Busy B’s

B-complex is a big family of vitamins,all of which are
essential to your well-being.

bs

October 2011

NUTRIENT FOOD SOURCES* WHAT IT DOES
Biotin Avocadoes, eggs, liver, pork, salmon, yeast Needed for proper amino acid metabolism and DNA replication; deficiency, which may not be uncommon during pregnancy, has been linked to birth defect risk, and to hair loss and problems with blood sugar regulation
Choline Beef, broccoli, brussels sprouts, eggs, liver, shrimp, wheat germ Required for production of phospholipids, found in all cell membranes, and acetylcholine, crucial to memory formation and muscle control; needed for proper fetal brain development; may have anti-inflammatory properties
Cobalamin (B12) Beef, clams, crab, mussels, salmon
Required, along with folic acid and vitamin B6, to neutralize homocysteine, associated with cardiovascular disease; deficiency linked to anemia; needed for proper brain function, including mood health; vegans at risk for deficiency
Folic Acid Asparagus, chickpeas, lentils, lima beans, orange juice, spinach Long known to help prevent birth defects, especially neural tube defects such as spina bifida; use before conception may increase baby’s birth weight; may be beneficial for people with asthma or certain kinds of depression
Inositol Bananas, cabbage, cantaloupe, liver, oranges, raisins; the inositol found in beans and grains occurs in a form that is difficult to digest Needed for proper insulin usage; may help balance body chemicals linked to polycystic ovarian syndrome (PCOS) and to mood problems including depression, obsessive-compulsive disorder and panic attacks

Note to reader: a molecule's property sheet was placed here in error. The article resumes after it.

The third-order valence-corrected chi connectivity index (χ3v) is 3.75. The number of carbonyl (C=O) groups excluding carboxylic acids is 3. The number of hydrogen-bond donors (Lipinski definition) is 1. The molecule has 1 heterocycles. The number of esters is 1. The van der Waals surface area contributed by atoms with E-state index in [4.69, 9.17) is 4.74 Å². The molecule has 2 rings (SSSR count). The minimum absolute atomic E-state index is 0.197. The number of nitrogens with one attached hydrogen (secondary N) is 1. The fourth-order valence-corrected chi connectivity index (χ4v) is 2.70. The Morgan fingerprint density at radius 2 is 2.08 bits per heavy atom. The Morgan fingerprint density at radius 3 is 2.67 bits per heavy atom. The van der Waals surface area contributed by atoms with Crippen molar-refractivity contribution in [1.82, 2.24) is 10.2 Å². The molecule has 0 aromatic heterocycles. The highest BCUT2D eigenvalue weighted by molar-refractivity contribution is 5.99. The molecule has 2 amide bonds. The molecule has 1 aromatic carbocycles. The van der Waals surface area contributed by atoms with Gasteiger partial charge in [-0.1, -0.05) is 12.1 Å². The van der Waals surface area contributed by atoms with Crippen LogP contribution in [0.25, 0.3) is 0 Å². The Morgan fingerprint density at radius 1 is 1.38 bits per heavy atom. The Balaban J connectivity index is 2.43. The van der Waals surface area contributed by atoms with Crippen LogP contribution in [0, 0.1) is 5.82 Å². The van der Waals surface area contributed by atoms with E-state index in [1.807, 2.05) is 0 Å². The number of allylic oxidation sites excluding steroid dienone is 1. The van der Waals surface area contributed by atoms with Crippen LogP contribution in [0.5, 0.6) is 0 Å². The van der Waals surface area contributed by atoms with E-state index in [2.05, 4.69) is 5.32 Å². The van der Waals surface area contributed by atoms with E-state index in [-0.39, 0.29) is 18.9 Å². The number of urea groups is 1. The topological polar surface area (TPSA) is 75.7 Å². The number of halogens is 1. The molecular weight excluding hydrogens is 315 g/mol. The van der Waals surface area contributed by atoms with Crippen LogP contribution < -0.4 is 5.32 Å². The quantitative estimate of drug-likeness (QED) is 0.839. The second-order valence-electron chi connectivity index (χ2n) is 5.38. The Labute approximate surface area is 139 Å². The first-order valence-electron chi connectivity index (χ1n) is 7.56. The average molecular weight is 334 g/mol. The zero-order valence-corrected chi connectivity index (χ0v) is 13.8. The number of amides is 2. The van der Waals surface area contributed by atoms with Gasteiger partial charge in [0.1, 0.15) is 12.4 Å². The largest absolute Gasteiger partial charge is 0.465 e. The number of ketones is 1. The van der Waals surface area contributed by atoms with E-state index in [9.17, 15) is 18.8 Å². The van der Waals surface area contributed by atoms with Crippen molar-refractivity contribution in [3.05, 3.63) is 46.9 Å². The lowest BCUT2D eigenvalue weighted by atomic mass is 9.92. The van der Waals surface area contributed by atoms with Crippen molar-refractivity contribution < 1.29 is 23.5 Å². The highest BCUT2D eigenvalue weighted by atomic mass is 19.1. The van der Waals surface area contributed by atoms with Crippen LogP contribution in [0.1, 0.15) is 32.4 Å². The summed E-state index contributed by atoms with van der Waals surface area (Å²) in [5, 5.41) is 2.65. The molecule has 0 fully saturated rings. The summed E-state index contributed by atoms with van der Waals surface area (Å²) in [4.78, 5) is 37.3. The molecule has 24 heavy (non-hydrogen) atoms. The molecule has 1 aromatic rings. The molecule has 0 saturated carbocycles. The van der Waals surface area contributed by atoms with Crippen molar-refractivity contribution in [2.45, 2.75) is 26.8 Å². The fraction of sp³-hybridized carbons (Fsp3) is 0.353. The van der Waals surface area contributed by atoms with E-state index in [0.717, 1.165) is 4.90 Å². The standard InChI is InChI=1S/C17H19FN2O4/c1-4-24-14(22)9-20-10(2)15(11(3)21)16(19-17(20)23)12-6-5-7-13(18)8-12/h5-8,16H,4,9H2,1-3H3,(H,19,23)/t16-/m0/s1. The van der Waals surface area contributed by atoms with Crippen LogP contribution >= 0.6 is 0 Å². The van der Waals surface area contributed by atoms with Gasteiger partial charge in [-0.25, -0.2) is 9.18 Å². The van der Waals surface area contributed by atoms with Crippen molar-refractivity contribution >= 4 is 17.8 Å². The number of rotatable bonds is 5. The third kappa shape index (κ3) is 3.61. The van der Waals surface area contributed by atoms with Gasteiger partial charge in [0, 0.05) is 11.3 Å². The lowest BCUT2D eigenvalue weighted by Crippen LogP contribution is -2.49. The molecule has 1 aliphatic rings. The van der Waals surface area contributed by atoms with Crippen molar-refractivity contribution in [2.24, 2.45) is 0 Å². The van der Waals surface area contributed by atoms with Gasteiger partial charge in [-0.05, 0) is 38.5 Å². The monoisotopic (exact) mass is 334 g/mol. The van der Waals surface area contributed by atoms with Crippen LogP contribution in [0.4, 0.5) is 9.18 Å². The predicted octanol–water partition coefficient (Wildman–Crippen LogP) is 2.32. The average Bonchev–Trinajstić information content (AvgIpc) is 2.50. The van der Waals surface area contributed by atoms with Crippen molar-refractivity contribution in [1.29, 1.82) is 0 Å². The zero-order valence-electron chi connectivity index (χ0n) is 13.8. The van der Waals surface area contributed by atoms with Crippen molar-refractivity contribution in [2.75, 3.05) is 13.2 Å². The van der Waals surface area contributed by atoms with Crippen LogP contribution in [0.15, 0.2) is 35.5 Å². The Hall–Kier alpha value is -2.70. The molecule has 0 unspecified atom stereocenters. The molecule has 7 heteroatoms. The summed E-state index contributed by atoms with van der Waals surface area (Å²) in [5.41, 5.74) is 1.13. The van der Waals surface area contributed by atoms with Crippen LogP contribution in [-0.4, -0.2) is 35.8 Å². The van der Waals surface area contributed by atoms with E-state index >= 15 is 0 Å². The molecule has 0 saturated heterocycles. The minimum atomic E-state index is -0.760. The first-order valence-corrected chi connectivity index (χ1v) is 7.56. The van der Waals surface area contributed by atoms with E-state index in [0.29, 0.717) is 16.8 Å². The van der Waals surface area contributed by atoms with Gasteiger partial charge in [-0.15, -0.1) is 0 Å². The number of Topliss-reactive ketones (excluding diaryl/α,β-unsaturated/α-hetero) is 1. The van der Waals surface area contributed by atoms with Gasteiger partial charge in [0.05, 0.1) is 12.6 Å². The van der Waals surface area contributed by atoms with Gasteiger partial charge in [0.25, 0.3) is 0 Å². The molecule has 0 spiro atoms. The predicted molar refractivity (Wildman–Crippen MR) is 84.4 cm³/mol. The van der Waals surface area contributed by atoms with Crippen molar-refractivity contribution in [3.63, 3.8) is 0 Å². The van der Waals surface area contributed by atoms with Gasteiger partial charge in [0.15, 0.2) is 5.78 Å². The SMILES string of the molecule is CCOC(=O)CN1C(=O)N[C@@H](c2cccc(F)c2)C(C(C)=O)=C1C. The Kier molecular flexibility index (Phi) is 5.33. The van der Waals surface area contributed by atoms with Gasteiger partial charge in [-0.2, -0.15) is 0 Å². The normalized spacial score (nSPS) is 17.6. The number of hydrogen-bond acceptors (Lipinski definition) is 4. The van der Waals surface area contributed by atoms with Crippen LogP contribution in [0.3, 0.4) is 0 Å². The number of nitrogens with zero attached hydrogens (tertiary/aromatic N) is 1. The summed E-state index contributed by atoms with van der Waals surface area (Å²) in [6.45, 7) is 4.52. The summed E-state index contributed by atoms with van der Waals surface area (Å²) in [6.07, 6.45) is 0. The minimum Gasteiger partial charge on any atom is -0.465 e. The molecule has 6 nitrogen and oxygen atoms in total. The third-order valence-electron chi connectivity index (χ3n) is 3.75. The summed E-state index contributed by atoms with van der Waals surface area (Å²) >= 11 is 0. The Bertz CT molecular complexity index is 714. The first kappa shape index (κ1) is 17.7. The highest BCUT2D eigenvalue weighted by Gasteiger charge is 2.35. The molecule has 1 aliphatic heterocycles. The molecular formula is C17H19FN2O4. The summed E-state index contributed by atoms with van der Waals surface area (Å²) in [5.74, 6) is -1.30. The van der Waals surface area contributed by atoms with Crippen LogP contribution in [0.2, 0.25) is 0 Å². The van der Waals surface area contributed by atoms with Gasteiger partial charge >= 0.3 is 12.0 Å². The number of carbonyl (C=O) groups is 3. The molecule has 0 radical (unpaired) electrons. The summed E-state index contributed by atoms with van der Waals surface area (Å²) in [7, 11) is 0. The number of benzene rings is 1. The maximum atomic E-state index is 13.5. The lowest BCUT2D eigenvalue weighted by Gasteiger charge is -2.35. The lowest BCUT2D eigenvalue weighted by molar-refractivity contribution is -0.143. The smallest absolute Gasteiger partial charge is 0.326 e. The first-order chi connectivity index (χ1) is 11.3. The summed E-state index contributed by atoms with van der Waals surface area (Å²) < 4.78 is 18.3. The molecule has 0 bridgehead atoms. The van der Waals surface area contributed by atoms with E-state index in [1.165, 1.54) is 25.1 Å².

Niacin (B3) Chicken, salmon, tuna, turkey, yeast Helps to lower total and LDL (“bad”) cholesterol, along with triglycerides (blood fats), and to raise HDL (“good”) cholesterol; has been linked to reduced risk of strokes and second heart attacks; may protect DNA against mutation
PABA Beer (unfiltered), brewer’s yeast, liver, molasses (unrefined), mushrooms, whole grains Full name, para-aminobenzoic acid; most often used topically as a sunscreen because of its ability to block harmful ultraviolet (UV) rays found in sunlight from reaching the skin
Pantothenic Acid (B5) Avocadoes, broccoli, chicken, eggs, liver, milk, sunflower seeds, sweet potatoes, yogurt Needed for the production of coenzyme A, which helps turn food into energy; has supported testicular health and sperm motility in laboratory studies; helps speed wound healing and may help the skin retain moisture
Pyridoxine (B6) Bananas, chicken, potatoes, salmon, spinach Supports healthy red blood cell production and nervous system function; low levels may lower immune response; has been linked to reduced cancer risk and inflammation, and with better pregnancy outcomes, in studies
Riboflavin (B2) Almonds, eggs, milk (nonfat), spinach Needed for the regeneration of glutathione, a key antioxidant; plays a crucial role in energy production; higher intakes associated with reduced cataract risk; may help reduce frequency and severity of migraine attacks
Thiamine (B1) Beans, brazil nuts, lentils, peas, pork (lean), sunflower seeds, tuna, yeast Required for energy production and normal development of the myelin sheaths around nerves vital to proper impulse transmission; supports healthy heart function

*Naturally occurring; some foods, especially cereals and other grain-based foods,
have B vitamins added as part of the manufacturing process

NOTE: Optimal dosages will vary from person to person. Consult a nutritionally aware
practitioner who can help you formulate an individualized supplementation plan.

 

 

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